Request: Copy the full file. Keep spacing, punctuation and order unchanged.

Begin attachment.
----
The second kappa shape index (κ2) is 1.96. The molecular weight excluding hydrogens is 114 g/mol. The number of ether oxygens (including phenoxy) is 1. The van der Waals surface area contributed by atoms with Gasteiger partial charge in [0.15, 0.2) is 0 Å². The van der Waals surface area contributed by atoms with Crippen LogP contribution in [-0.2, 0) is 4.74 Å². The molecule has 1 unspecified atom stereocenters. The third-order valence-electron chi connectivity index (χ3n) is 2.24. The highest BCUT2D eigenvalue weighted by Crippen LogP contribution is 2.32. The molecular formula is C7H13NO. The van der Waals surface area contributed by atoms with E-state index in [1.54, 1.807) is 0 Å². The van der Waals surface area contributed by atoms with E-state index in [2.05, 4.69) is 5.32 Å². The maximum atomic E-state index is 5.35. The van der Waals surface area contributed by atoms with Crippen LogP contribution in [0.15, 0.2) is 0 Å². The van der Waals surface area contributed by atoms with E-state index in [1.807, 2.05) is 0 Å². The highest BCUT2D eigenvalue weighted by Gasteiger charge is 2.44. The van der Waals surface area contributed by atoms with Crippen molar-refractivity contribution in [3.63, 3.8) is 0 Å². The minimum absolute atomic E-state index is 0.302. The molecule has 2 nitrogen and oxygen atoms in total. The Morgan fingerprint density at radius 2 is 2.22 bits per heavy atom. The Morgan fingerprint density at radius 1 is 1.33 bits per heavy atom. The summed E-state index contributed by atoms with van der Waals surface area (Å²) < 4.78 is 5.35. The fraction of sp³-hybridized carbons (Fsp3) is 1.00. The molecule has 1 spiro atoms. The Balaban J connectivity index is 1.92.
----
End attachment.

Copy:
The second kappa shape index (κ2) is 1.96. The molecular weight excluding hydrogens is 114 g/mol. The number of ether oxygens (including phenoxy) is 1. The van der Waals surface area contributed by atoms with Gasteiger partial charge in [0.15, 0.2) is 0 Å². The van der Waals surface area contributed by atoms with Crippen LogP contribution in [-0.2, 0) is 4.74 Å². The molecule has 1 unspecified atom stereocenters. The third-order valence-electron chi connectivity index (χ3n) is 2.24. The highest BCUT2D eigenvalue weighted by Crippen LogP contribution is 2.32. The molecular formula is C7H13NO. The van der Waals surface area contributed by atoms with E-state index in [1.54, 1.807) is 0 Å². The van der Waals surface area contributed by atoms with E-state index in [2.05, 4.69) is 5.32 Å². The maximum atomic E-state index is 5.35. The van der Waals surface area contributed by atoms with Crippen LogP contribution in [0.15, 0.2) is 0 Å². The van der Waals surface area contributed by atoms with E-state index in [1.807, 2.05) is 0 Å². The highest BCUT2D eigenvalue weighted by Gasteiger charge is 2.44. The van der Waals surface area contributed by atoms with Crippen molar-refractivity contribution in [3.63, 3.8) is 0 Å². The minimum absolute atomic E-state index is 0.302. The molecule has 2 nitrogen and oxygen atoms in total. The Morgan fingerprint density at radius 2 is 2.22 bits per heavy atom. The Morgan fingerprint density at radius 1 is 1.33 bits per heavy atom. The summed E-state index contributed by atoms with van der Waals surface area (Å²) < 4.78 is 5.35. The fraction of sp³-hybridized carbons (Fsp3) is 1.00. The molecule has 1 spiro atoms. The Balaban J connectivity index is 1.92.